In December, the Violence Against Women Act (VAWA) expired and was not reauthorized, threatening organizations and services for victims of domestic and sexual violence around the country with a loss of funding through federal grants.
“Its original intention was to improve criminal justice and community response for victims of domestic violence and sexual assault,” said Avaloy Lanning, director of the NewStory Center in Rutland. “(But) they couldn’t get their act together. If it doesn’t get reauthorized, it could be pretty devastating.”
Though there remain spending bills on the tables of the House and Senate to extend VAWA until Feb. 8, the longest-running government shutdown in history prevented the act’s re-authorization and may prevent many of those organizations from receiving their next reimbursement checks.
“VAWA covers a lot,” Lanning said. “Much of our funding is federal pass through money, and we can apply directly for some federal grants. Some money is direct money from the feds, and some money comes direct from the feds, through the state.”
Lanning said the NewStory Center provides the initial funding for every service they provide, whether it’s 24-hour emergency services, access to victims’ advocates, help with relief from abuse orders, warm beds and meals from their food shelf, or sexual assault exams and help finding employment and education.
The Center then applies for grant funding at the end of every quarter. Lanning said the Center has been told it’ll receive funding for the previous quarter but there’s no guarantee regarding the next one.
“Everything we’re doing now, starting Jan. 1., all the housing, services, payroll, we’re doing with our fingers crossed that we’ll get reimbursed come April,” Lanning said.
A continued government shutdown puts the NewStory Center and other social programs in jeopardy, causing the groups to depend on other funding for whatever programs they can manage to keep going.
And in a state where domestic violence comprises 50 percent of all homicides, those programs are crucial.
“In the last fiscal year, we served 700 people total,” Lanning said. “Both primary victims and attendant children through all of our services ... It would be up to us as an organization to raise funds to continue those, and to pay people fairly.”
Lanning said the Center already struggles to utilize the grant funding it receives, as the funds can often only be used for very specific services.
“VAWA is certainly the umbrella legislation that covers this population, victims of domestic and sexual violence,” Lanning said. “Without it, we would go backwards. We don’t want to go back.”
The original VAWA legislation, passed in 1994, was the first to coordinate the criminal justice and social services systems with private nonprofits to create a more concentrated, multi-faceted response to domestic and sexual violence with increased support for shelters and crisis centers.
It also implemented federal prosecution of interstate domestic violence and sexual assault, and protection for immigrants, minority populations and other vulnerable factions, according to the National Domestic Violence Hotline.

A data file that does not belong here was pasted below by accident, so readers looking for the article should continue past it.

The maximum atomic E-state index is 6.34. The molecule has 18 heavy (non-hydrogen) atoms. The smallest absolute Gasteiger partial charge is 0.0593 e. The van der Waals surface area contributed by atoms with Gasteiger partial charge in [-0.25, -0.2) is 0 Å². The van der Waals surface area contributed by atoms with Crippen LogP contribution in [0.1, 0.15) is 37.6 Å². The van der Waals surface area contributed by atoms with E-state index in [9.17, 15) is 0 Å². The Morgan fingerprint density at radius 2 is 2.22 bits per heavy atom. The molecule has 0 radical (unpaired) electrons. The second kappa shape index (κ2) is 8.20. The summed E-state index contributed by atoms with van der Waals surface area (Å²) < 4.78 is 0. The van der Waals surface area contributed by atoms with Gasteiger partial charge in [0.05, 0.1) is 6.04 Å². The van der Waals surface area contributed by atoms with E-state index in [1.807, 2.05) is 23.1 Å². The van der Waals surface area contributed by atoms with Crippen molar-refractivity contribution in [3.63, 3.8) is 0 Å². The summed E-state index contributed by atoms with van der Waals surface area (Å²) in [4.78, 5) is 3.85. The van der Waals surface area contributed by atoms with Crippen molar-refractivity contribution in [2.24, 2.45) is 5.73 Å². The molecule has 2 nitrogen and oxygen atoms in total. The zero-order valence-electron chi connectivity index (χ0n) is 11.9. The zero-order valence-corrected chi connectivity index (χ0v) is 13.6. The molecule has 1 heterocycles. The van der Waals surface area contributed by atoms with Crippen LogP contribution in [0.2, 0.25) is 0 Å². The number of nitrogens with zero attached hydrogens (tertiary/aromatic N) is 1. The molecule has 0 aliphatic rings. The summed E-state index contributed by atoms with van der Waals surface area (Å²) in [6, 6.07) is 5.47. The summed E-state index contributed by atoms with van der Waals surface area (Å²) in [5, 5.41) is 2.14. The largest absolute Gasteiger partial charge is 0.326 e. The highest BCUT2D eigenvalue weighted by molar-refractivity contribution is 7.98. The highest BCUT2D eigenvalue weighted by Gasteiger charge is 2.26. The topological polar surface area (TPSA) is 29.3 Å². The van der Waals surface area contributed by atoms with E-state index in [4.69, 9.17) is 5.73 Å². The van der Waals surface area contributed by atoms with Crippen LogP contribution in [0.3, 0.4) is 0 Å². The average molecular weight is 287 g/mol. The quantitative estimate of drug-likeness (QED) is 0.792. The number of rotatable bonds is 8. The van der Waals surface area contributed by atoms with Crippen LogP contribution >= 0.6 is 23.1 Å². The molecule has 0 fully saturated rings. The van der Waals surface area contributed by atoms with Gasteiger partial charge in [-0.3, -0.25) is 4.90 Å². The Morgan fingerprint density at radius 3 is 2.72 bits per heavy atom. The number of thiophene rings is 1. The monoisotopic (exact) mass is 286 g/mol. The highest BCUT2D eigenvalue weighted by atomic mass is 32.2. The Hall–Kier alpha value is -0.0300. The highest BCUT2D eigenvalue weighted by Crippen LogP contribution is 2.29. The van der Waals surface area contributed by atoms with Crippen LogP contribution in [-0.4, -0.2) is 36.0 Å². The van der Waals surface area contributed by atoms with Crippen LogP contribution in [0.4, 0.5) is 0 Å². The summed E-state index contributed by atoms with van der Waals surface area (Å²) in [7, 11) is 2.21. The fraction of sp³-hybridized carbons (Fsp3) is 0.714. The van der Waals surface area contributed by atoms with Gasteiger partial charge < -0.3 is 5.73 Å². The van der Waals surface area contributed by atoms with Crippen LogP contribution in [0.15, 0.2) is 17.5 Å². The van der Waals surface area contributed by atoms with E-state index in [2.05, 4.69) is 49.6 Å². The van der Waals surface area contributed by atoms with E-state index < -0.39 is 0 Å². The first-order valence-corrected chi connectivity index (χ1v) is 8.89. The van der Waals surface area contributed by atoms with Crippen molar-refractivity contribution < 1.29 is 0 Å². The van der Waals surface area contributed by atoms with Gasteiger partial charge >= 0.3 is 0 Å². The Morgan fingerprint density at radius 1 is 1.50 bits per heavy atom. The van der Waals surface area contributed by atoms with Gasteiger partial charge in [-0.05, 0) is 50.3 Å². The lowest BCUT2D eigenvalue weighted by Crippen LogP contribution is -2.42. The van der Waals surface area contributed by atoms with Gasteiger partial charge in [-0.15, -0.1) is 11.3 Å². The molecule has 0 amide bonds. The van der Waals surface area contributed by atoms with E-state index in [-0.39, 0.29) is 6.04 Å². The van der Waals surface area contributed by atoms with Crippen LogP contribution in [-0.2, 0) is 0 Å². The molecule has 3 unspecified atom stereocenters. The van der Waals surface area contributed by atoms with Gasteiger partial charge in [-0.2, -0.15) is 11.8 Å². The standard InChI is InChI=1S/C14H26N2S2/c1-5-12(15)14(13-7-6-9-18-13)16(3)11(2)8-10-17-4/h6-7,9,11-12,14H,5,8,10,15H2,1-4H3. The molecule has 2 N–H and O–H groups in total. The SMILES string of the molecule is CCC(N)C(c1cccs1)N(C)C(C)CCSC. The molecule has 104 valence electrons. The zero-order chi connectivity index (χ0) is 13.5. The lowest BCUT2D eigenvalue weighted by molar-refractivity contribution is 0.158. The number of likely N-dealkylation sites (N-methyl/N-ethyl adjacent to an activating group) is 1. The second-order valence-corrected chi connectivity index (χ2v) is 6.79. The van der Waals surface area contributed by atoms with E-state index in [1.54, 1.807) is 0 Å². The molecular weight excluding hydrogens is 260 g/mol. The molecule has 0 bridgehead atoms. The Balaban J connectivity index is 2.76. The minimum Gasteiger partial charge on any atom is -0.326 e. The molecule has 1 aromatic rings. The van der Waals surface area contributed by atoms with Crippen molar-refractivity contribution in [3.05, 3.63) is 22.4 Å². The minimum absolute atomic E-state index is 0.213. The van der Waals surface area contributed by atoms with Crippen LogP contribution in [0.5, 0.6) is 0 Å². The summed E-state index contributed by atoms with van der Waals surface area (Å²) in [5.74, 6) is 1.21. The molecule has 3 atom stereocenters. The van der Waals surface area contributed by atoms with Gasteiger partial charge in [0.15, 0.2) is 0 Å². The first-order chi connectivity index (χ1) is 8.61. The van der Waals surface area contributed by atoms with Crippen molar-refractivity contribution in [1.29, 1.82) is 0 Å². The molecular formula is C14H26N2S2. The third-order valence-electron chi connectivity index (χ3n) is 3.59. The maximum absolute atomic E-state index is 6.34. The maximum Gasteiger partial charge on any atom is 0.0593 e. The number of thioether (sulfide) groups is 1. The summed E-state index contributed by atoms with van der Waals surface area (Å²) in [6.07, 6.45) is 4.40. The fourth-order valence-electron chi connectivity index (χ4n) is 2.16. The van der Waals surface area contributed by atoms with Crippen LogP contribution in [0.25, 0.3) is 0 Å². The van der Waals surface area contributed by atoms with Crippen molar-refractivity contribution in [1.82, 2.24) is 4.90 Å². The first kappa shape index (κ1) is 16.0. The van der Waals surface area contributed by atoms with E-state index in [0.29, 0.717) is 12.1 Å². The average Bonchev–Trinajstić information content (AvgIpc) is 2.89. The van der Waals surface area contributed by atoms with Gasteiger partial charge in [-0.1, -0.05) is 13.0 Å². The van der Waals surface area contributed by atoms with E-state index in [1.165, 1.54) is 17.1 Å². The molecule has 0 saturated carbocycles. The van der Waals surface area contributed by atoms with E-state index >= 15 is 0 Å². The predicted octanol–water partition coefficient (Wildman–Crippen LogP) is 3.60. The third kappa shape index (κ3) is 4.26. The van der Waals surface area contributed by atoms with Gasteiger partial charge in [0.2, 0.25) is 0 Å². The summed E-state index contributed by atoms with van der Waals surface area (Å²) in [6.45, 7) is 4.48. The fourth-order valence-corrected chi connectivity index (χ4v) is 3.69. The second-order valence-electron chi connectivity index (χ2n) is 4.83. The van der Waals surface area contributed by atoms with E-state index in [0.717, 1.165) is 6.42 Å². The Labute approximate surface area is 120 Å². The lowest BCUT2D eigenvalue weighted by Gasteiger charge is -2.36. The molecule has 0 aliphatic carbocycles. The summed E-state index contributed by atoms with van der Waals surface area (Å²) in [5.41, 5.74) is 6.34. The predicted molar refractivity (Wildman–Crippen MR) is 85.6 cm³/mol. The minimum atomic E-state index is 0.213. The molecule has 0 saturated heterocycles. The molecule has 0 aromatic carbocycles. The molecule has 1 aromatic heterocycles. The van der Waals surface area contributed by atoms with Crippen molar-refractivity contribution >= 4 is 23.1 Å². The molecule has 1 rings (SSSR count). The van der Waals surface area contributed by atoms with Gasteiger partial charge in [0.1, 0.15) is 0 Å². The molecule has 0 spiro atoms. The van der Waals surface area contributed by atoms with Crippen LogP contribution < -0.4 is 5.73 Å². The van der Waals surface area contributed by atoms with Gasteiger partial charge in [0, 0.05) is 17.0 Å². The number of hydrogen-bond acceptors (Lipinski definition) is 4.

When it was re-authorized six years later, dating violence and stalking protections were added to VAWA, while also creating a portal for legal aid for victims and supporting supervised visitation for families.
The new legislation also created “U” visas for non-citizen immigrants experiencing violence in the U.S., and “T” visas for victims of human trafficking, allowing them to remain in the country instead of being deported.
In 2005, the legislation was reauthorized again, creating protections specifically for immigrant victims and more specifically, immigrant women, investing in violence prevention programs and protecting victims from eviction resulting directly from domestic violence by eliminating bad rental history that might keep them from leaving their situation.
“If neighbors complained that police kept coming to a house because of domestic violence, then the landlord may kick them out,” Lanning said. “We know as advocates, and people who work on domestic violence, the police may be called multiple times.”
The new legislation also enacted new funding for rape crisis centers, developed communications programs for victims from other cultures, and supported programs for disabled victims.
The act was most recently reauthorized by President Barack Obama in 2013. That bill featured more protection for Native Americans and the LGBTQ community, more resources for law enforcement to address rape and sexual violence, and for colleges to inform students about sexual assault and dating violence.
That bill also gave jurisdiction to tribal courts when domestic violence happened on tribal lands, enforced relief for immigrant victims, and implemented more assistance programs for the LGBTQ community.
But if the shutdown continues, and VAWA isn’t re-authorized, Lanning said there’s no guaranteeing how long the NewStory Center would last.
“Financially, we have some reserves set aside for emergencies, but it wouldn’t keep us going for very long,” Lanning said. “Our services would have to change. We might have to cut office hours, which would mean smaller paychecks ... Ultimately, I would probably lose really good, talented people.”